New leads in research into the origin of identical twins
An international group of researchers has made a groundbreaking discovery that could lead to new insights into the blueprint of identical twins.
The findings of the study, published on September 28 in Nature Communications, represent a huge step forward in understanding identical twins. The study was led by twin researchers from the Vrije Universiteit, Amsterdam, the Netherlands. The findings based on the Dutch twin cohort were replicated in three other cohorts, one of them being the Finnish Twin Cohort.
From the University of Helsinki, Professor Jaakko Kaprio and Academy Researcher Miina Ollikainen from the Institute for Molecular Medicine Finland FIMM contributed to the study.
Despite a century of amazing progress in most areas of science we still have no idea how identical (monozygotic—MZ) twins arise. In contrast we are making fast progress on understanding the biological origins of nonidentical twins, which run strongly in families, pointing to genetic influences.
Identical twins have unique epigenetic profile
In this study, instead of focusing on genomics, an epigenome wide association study was done. This led to an important discovery: epigenetic information in the chromosomes differs between identical twins and others. These epigenetic differences are not in the DNA code itself, but in small chemical marks associated with it.
Around the building blocks of DNA (the DNA code) are control elements that determine how genes are tuned and how strongly they are expressed. This is the so-called epigenome. A useful analogy is how the holding the shift key on a keyboard, can make the letter "a" become capitalized "A" allowing another level of regulation on how each letter or number on the keyboard can be displayed. Likewise, DNA methylation (like pressing the shift key) controls which genes are "on" and which genes are "off" in each cell of the body. The field that studies this tuning of genes is called epigenetics.
The researchers measured the level of methylation at more than 400,000 sites in the DNA of more than 6,000 twins. They found 834 locations in the DNA where the methylation level was different in identical twins than in non-twins. Many of these locations in the DNA are involved in functions in early embryonic development.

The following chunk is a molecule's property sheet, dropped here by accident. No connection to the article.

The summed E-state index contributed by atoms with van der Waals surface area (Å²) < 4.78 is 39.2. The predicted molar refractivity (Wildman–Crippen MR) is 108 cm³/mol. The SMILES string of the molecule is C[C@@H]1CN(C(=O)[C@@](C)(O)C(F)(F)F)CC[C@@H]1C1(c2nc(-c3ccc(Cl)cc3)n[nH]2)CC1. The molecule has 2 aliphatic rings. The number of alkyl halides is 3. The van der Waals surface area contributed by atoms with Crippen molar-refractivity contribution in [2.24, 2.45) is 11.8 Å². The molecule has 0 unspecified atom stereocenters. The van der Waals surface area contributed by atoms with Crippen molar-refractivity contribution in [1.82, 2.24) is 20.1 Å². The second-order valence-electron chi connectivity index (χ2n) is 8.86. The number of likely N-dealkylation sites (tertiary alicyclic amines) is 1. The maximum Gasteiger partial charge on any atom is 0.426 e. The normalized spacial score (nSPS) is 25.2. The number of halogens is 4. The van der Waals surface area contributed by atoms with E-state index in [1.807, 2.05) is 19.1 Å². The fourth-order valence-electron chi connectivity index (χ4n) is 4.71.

"The results points to unusual methylation patterns in genes involved in cell adhesion which might explain why there is spontaneous fission of an early developing embryo into two identical halves," said Miina Ollikainen.
"This is a very big discovery. The origin and birth of identical twins has always been a complete mystery. It is one of the few traits in which genetics plays no or very modest role. This is the first time that we have found a biological marker of this phenomenon in humans. The explanation appears not to lie in the genome, but in its epigenome," said Professor Dorret Boomsma of the Netherlands Twin Register who led the study.
In addition to insights into the fabrics of monozygotic twins, the results may lead to a better understanding of congenital abnormalities that occur more often in monozygotic twins in the future.
"A particularly surprising finding in this study is that we can determine from the epigenetic profile of a person whether he/she is an identical twin or has lost a monozygotic twin sibling early in pregnancy," said Professor Jaakko Kaprio.
More information: Jenny van Dongen et al, Identical twins carry a persistent epigenetic signature of early genome programming, Nature Communications (2021). DOI: 10.1038/s41467-021-25583-7
Journal information: Nature Communications
Provided by University of Helsinki